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Dodgy outcome demands review

By George Williams - posted Friday, 3 August 2007

The Howard Government repeatedly defended its anti-terror laws during the 25 days it detained Mohamed Haneef.

Attorney-General Philip Ruddock, for example, said: "The system is working as intended." In fact, key parts of the law did not operate as intended and, to the extent that they did, this only strengthens the case for reform.

No one should be allowed to judge their own mistakes, especially where extraordinary powers have been exercised and national security is at stake. There should be an inquiry into Haneef's case by a respected, independent person such as a former High Court judge. It should not be left to a Senate committee to deliberate for months, only to provide a partisan report.


The inquiry should examine the actions of the prosecutors and police as well as the underlying law. The focus must be on operational errors and on a legal regime that has its own flaws.

Australia does need strong laws to prevent terrorist attacks. These must also include effective checks and balances, and reflect democratic principles such as the presumption of innocence. The laws should also prevent terrorism investigations becoming politicised by ministers using immigration or other powers.

The inquiry should examine whether Australian law matches these goals. It should examine whether it is right to hold a person without charge for an indefinite period. The Crimes Act says a terrorism suspect can be questioned for 24 hours. However, it also says a magistrate can permit "dead time" so questioning can be spread across an undefined number of days. This enabled Haneef to be detained for 12 days rather than about 12 hours, as for other serious offences.

When the law was passed in 2004, I argued before a Senate committee for a maximum of two days detention without charge. This was to overcome the possibility of significant periods of dead time causing an over-lengthy detention. The Attorney-General's Department rejected this, with a senior official saying: "I would be extraordinarily surprised if the dead time, for example, in relation to the time zones, would get anything like the sorts of time periods that were being suggested by Professor Williams."

Of course, Haneef was detained for 12 days, not two.

Concerns about the law led then justice minister Chris Ellison to promise in parliament: "Should the Senate pass this updated dead time mechanism, I make the undertaking that the Government will conduct an independent review of the new investigatory framework for terrorism investigations approximately three years after they become law. Such a review would provide an opportunity to exhaustively analyse the operation of the new provisions and remedy any evident operational or legal shortcomings."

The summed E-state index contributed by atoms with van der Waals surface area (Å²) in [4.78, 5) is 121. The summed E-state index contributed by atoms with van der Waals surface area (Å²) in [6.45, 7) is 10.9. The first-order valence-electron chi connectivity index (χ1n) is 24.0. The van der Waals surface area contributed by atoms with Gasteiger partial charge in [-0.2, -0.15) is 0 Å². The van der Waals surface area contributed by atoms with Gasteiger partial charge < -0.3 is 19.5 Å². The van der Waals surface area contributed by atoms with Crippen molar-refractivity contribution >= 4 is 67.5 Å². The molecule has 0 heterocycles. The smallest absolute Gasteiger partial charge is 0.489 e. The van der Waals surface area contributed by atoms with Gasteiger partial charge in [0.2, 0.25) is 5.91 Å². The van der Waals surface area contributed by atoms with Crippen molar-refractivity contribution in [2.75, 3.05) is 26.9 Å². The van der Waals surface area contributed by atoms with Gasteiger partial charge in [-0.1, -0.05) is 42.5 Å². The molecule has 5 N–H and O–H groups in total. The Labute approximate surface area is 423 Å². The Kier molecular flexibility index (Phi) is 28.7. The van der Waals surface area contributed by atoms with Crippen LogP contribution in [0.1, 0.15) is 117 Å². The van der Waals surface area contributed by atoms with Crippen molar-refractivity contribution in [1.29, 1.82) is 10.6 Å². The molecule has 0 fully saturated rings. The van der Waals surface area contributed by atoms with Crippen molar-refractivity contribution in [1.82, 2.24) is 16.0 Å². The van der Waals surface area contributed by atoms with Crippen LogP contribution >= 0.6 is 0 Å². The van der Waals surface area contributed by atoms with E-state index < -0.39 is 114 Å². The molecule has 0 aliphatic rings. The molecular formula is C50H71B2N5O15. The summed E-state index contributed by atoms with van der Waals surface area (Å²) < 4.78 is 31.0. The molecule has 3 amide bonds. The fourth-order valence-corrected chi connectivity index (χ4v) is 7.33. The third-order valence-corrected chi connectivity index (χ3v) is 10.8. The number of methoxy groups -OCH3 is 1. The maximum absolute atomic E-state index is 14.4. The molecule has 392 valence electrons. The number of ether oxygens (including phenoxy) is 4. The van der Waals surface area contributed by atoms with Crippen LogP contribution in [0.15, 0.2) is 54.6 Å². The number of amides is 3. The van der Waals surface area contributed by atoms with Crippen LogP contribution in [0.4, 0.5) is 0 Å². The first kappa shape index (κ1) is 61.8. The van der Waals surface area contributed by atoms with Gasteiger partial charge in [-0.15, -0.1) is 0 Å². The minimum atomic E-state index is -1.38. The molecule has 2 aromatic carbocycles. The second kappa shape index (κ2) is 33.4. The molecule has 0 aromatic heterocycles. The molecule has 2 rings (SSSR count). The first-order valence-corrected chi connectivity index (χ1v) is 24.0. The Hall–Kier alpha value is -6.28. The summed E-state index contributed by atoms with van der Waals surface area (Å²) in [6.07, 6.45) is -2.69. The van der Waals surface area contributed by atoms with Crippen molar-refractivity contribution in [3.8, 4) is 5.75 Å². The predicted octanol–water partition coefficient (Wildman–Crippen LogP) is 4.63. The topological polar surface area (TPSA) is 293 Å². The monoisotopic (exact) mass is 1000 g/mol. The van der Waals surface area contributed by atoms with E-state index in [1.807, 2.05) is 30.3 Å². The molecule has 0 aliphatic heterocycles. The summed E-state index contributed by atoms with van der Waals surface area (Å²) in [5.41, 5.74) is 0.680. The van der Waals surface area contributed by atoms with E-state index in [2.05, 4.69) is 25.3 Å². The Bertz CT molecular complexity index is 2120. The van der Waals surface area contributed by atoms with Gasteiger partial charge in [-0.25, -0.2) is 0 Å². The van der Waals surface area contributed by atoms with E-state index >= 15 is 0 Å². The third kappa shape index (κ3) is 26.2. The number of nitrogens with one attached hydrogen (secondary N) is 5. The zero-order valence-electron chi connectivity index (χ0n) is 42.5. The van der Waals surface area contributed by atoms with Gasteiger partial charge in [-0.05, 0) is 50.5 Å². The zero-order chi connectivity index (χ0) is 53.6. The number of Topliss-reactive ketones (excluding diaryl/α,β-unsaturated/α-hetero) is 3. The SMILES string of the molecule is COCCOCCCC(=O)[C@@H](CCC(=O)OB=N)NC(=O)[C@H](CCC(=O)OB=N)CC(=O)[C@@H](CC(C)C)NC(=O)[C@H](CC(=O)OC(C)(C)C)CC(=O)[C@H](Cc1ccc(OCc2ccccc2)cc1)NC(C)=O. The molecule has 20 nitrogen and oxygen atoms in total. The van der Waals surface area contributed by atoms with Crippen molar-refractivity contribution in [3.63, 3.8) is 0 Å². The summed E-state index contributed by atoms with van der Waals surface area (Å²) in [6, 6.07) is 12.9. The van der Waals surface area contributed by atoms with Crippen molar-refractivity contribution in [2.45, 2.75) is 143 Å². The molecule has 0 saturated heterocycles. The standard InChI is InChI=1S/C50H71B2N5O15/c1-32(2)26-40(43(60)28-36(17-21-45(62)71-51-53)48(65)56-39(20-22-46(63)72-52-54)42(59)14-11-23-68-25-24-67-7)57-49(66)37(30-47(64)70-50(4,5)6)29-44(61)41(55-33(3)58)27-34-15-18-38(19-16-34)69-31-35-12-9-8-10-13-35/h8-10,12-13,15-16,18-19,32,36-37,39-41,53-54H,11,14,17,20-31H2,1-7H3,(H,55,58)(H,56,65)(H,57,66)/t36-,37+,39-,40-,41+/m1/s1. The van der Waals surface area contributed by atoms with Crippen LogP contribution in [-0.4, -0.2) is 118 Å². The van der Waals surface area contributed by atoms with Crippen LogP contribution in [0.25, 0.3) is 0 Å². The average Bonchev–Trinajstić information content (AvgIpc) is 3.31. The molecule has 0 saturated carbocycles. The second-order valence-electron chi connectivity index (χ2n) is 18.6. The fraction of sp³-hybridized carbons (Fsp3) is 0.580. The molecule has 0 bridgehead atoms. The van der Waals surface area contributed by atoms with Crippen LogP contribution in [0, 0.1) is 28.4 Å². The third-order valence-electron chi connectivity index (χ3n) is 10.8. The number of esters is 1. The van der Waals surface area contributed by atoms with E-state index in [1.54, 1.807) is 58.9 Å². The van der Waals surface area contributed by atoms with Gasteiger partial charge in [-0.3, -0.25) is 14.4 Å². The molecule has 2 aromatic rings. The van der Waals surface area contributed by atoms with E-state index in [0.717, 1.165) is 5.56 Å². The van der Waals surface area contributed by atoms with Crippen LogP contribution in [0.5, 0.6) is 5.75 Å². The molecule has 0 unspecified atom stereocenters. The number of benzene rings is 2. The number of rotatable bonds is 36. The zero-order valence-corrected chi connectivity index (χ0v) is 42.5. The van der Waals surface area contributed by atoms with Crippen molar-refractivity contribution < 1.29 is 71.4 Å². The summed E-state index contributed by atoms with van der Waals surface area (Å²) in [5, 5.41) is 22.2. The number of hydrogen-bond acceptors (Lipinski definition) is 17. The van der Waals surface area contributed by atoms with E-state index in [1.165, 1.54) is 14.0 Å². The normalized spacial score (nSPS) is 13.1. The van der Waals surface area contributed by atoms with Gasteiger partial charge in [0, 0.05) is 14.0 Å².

Both operational and legal shortcomings are apparent, yet we have not seen the promised review. It was due on June 30.

The independent inquiry should also examine the immigration law used to detain Haneef after he had been granted bail. That law allows the Immigration Minister to revoke a person's visa where he reasonably suspects they fail a character test, such as due to association with someone else suspected of criminal activity. The minister can cancel a visa in the "national interest" using secret information and without allowing the person to put their case. This power is open to political manipulation and, as in Haneef's case, can be used to circumvent the justice system. It needs immediate amendment.

These problems expose some larger issues. Australia has adapted anti-terror laws from other nations such as Britain without including their safeguards. British law, for example, must be read in light of Britain's 1998 Human Rights Act, which sets out the basic standards of liberty needed for a democracy.

That act has allowed new terror laws while also ensuring they do not undermine the values the laws are meant to protect. If Australia is not to enact a national charter or bill of rights, we must take extra precautions to make sure our anti-terror laws operate fairly and without political interference.

The Haneef case has exposed big problems with Australia's anti-terror legislation. However, it dealt only with one small aspect of the laws. Since September 11 the federal parliament has passed 44 anti-terror statutes. They provide for everything from limiting freedom of speech under sedition offences and control orders to the secret surveillance of innocent people and ASIO being able to have non-suspects detained to gather intelligence.

While many of Australia's anti-terror laws are in good shape, others are not. The unfairness and injustice in the Haneef case can be too easily seen in other laws that have yet to be pressed into service. These laws also require attention, lest we see another case such as Haneef's.

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First published in The Australian on August 1, 2007.

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About the Author

George Williams is the Anthony Mason Professor of law and Foundation Director of the Gilbert + Tobin Centre of Public Law at the University of New South Wales.

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